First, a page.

Caching thumbnails, recent documents, terminal command history and the similar..

Why would Tails need to log all these things during the session?

Some are useful for bug reporting, but many other arent and are widely revealing of system activities.

Yes, a restart will wipe everything, but what about while in the session?

Can an option be made for Tails to be log free or normal where the user can choose between the two? Like run log free and if a problem occurs to re-run tails with logs to identify the problem.â


There are debugging scripts, Whisperback, a script to drop all firewall protection, and much more in Tails.

I need more information from Tails users (Tails developers and those pretending not to be Tails developers posting against this will be ignored) before the first release is announced.

Boot into Tails and examine every nook and cranny and post about any file(s) with full path, which contain anything related to logging (excluding /var/log directories â" those will be dealt with) and/or sending of individual personal data.

On their mailing list they even had the balls to discuss whether or not they should add the package 'popcon'!

This project will be developed by an anonymous user (not included in the annoying 'Anonymous' group). I will not reveal usernames from posters here, but I may credit this forum with each release with thanks for the help.

So boot into the most recent release of Tails, sniff around as much as possible, and post back juicy information to the thread in 'NEWS': http://clsvtzwzdgzkjda7.onion/ [clsvtzwzdgzkjda7.onion]

Thank you.

Idiotic question (-1)

Anonymous Coward | about a year ago | (#43502941)

Why start from some silly language and what difference does it make different words and also what is the point of encouraging programming ? You are an idiot, sir

A Free Gift From Carnegie Melon University (0)

Anonymous Coward | about a year ago | (#43502985)

Alice (1)

Denogh (2024280) | about a year ago | (#43502989)

Why not Alice? [] It's available on Windows, Mac and Linux. If it's not yet available in your chosen language, you can join in the localization effort [] .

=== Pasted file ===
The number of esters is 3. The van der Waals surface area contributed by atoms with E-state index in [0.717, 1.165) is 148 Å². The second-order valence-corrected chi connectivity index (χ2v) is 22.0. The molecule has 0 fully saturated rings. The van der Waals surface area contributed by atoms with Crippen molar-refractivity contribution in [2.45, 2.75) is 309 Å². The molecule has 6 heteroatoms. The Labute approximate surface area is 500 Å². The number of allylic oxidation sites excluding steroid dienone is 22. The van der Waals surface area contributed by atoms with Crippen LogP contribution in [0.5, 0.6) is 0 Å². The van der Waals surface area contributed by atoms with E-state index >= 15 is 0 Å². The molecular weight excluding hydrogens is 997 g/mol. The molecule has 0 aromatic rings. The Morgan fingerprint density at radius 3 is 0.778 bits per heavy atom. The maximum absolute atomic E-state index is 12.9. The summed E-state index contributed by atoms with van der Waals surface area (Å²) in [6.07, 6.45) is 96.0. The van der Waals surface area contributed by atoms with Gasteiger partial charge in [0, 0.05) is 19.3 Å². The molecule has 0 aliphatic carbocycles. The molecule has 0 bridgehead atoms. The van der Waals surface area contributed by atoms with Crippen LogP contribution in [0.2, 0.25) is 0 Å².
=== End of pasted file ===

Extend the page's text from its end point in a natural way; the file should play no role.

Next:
Starcraft II (1)

azcoyote (1101073) | about a year ago | (#43502999)

Making Starcraft II custom maps can be done with a very friendly GUI, and I believe that it is completely localized. Also, since it's a game, you might be able to spark some interest with it.

why not ... (0)

Anonymous Coward | about a year ago | (#43503015)

give her a link to the C++ 11 standard and the link to google's translation tools?

LISP / Scheme? (1)

cpghost (719344) | about a year ago | (#43503141)

Not really a visual language, but basically, you can seamlessly define localized wrappers around every LISP function, macro, and special form to obtain a fully-localized programming language. And yes, kids can learn programming with LISP [] .

Kodu (1)

MagicM (85041) | about a year ago | (#43503297)

You might want to look at Kodu [] . There are plenty of reasons to hate on it, but it's a visual programming language aimed at making games.

Learn English (1)

msobkow (48369) | about a year ago | (#43503437)

Seriously. Most jobs in the programming industry (including offshore consulting) have customers and partners who use English for documentation, requirements, and code. While it may be "neat" to program in another language, if you try to do so in the real world, you're probably going to get spanked and told to use "comprehensible names in your code."

I realize that might sound bigoted, saying you have to learn English to program, but it's a simple fact of the modern world. The user interface for applications needs to be localized, but the code is written to be read in English in most cases.

One can hardly apply for jobs as "C programmed in Dansk" and "C programmed in German", so on. Maybe if you're looking only at the local market, but I assume you're trying to help your daughter build skills for a future career. That's going to mean learning English.